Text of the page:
(5) This section does not affect powers otherwise granted to local governments.
What these two sections of the law imply is if a public health hazard exists then the Public Health Officer (PHO) of the local health department has a responsibility to remove the hazard.
The dangers of OWB emissions are relatively new to local health departments. As such, the first words out of their mouths when you file a complaint is, “this is a township issue” or “the Michigan Department of Environmental Quality (MDEQ) has responsibility.” Although there is some degree of truth to these responses, the fact of the matter is: if the township or MDEQ have not enacted installation ordinances/regulations and as a result air contaminants affect the health of people in the vicinity of the OWB, responsibility defaults to the local health department.
Now having said all of this, the issue becomes getting the health department to physically respond to the complaint. PHO know if they respond they’ll have to act so they’ll do everything they can to ignore the complaint. Here are some suggestions to assist in your efforts:
1. Take pictures and make sure the date is on the picture. Many digital cameras now have the capability to do this. After you take the pictures run a weather report for the same day that shows wind direction and speed. Also, if possible get specifics on the OWB layout. You’ll need the distance and direction (West, South, etc.) from your home, and approximate chimney height. You can get wind data from this site:
http://www.wunderground.com/history/air ... atename=NA
2. If the smoke causes you and your family headaches, repository problems, or other symptoms go to your family doctor and show him/her the pictures. Let him know how the OWB is affecting your health. Ask him to write a letter in support of your efforts to remove the hazard.
3. Call the local health department and ask to talk to the PHO. First, ask for a copy of their policy on responding to public health complaints. Many of these policies state they must respond within a certain amount of time. Once you get the policy file a formal complaint attaching the pictures, weather report, and medical info. Tell the PHO about the cease and desist order issued in Jackson County. (see newspaper report under “news”). Also, this would be a good time to present a copy of the law. Don't be surprised if the PHO or the agency's attorney doesn't know the specifics of the law as it relates to OWBs.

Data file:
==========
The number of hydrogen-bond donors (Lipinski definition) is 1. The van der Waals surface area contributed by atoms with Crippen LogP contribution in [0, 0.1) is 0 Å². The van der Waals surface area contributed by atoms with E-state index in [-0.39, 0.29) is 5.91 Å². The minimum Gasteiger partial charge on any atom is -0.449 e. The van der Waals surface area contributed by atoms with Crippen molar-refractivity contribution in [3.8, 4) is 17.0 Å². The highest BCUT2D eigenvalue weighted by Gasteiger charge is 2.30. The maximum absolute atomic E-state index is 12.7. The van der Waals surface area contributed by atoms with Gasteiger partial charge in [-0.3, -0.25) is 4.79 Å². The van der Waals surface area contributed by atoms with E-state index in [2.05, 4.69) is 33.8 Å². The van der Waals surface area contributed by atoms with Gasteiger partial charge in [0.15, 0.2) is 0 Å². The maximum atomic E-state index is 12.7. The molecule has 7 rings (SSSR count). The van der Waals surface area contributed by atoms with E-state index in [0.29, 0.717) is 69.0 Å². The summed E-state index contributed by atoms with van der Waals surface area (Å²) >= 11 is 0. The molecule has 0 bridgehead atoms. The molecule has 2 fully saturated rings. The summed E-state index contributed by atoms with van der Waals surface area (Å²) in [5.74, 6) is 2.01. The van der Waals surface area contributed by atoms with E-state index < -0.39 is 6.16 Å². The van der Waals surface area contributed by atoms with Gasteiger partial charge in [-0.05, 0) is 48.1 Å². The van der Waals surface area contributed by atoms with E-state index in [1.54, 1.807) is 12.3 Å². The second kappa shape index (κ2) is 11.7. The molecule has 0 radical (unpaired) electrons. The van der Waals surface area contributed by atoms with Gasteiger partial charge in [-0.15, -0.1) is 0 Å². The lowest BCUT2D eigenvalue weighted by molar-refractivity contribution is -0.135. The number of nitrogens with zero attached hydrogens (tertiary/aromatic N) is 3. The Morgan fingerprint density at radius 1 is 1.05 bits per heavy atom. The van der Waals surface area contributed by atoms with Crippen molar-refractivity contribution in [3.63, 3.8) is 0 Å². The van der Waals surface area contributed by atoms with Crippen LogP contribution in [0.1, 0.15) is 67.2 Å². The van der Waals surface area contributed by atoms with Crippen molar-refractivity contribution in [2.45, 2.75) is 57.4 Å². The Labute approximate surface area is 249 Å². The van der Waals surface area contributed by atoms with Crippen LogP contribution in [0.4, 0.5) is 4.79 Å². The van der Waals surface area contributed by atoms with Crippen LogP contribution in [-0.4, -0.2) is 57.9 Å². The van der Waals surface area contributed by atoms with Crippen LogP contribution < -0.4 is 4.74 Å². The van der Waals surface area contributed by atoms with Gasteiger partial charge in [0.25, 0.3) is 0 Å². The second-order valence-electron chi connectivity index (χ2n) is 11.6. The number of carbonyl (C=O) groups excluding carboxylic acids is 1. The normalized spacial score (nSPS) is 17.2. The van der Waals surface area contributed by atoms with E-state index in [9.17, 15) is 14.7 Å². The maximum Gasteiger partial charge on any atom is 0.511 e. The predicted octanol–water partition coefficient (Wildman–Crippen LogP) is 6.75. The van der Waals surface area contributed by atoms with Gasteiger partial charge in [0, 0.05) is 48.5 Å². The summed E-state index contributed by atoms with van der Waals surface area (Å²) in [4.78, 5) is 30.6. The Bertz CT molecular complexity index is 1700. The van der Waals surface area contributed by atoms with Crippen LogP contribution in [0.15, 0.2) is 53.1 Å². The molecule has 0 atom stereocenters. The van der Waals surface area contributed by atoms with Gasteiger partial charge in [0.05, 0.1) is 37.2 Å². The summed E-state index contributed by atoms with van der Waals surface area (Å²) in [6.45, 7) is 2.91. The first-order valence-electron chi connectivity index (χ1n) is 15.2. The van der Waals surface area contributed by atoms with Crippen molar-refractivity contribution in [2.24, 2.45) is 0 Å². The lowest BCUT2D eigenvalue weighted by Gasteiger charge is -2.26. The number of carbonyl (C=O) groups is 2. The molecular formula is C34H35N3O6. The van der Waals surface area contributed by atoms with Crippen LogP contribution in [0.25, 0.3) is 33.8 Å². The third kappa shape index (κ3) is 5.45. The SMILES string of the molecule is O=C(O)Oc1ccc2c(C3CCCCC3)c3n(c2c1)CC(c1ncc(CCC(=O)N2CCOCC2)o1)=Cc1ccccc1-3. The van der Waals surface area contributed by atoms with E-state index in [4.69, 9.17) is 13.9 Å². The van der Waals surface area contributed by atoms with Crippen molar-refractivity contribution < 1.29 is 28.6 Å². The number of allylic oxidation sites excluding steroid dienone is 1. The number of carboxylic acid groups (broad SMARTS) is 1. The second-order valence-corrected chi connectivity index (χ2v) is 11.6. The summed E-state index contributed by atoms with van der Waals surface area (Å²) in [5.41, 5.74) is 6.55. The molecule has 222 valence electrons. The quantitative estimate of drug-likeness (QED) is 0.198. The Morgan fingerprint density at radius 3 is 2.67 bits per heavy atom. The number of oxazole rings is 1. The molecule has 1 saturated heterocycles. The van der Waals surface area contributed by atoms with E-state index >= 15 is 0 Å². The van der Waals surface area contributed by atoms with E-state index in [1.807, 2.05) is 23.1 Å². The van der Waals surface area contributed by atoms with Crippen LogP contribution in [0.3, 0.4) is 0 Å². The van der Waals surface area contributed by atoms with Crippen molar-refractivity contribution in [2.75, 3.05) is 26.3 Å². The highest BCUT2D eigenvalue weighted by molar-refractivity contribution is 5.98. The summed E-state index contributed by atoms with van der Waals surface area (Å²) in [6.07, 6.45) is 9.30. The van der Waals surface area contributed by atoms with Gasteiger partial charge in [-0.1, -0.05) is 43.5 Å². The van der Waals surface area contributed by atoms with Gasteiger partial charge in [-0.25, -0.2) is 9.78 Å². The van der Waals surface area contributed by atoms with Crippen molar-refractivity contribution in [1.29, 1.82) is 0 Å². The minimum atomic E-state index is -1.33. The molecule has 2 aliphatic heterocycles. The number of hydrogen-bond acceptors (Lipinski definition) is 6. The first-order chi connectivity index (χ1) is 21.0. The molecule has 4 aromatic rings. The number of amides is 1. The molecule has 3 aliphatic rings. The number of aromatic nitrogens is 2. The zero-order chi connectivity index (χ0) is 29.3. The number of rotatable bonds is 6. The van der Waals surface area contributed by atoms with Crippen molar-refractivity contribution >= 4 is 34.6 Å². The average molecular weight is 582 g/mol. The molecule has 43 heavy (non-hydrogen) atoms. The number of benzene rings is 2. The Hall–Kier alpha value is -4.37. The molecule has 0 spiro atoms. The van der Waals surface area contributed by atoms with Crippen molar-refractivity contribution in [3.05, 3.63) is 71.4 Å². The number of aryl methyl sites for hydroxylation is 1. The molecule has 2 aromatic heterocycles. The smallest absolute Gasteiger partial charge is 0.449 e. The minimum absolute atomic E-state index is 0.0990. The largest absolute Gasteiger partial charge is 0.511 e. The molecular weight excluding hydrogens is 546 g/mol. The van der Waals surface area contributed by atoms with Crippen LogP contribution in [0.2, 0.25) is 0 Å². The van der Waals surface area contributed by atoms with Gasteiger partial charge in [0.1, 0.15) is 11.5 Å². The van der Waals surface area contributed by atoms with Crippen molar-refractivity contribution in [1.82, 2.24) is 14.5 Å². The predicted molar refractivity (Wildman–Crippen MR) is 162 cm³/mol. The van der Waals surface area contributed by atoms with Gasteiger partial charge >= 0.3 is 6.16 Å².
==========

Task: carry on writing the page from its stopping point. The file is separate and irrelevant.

4. Each time the OWB emits air contaminants take additional pictures, weather reports etc. and file additional complaints. Call the MDCH and ask to talk to their attorney and toxicologist. Tell them about your health issue and let them know the local health officer is not assisting. Ask the toxicologist if he would do an air study. If the toxicologist does an air study and finds significant amounts of PM 2.5 then he’ll probably proclaim the OWB to be a health hazard.
5. If the health of your family or yourself is being adversely affected you have every right to insist that the local health department act. If they don’t and someone suffers further harm after the complaint has been filed, I would talk to an attorney about filing gross negligence charges against the public health officer.
6. Call your local congressman and senator and file complaints. Tell them about the law and your medical situation.
7. Get a notebook and chronologically record all of your interactions, including date, times, and people you talked to. Save copies of all complaints and supporting documentation to include e-mail.
8. Remember there is sufficient empirical knowledge out now acknowledging the fact that OWBs are a health hazard if not installed in locations away from people. Don’t give up these things can cause you and your family significant health issues, especially first generation units. Public Health is much different than other law. If something has been deemed a public health hazard, and officilas don't act, they can be held responsible.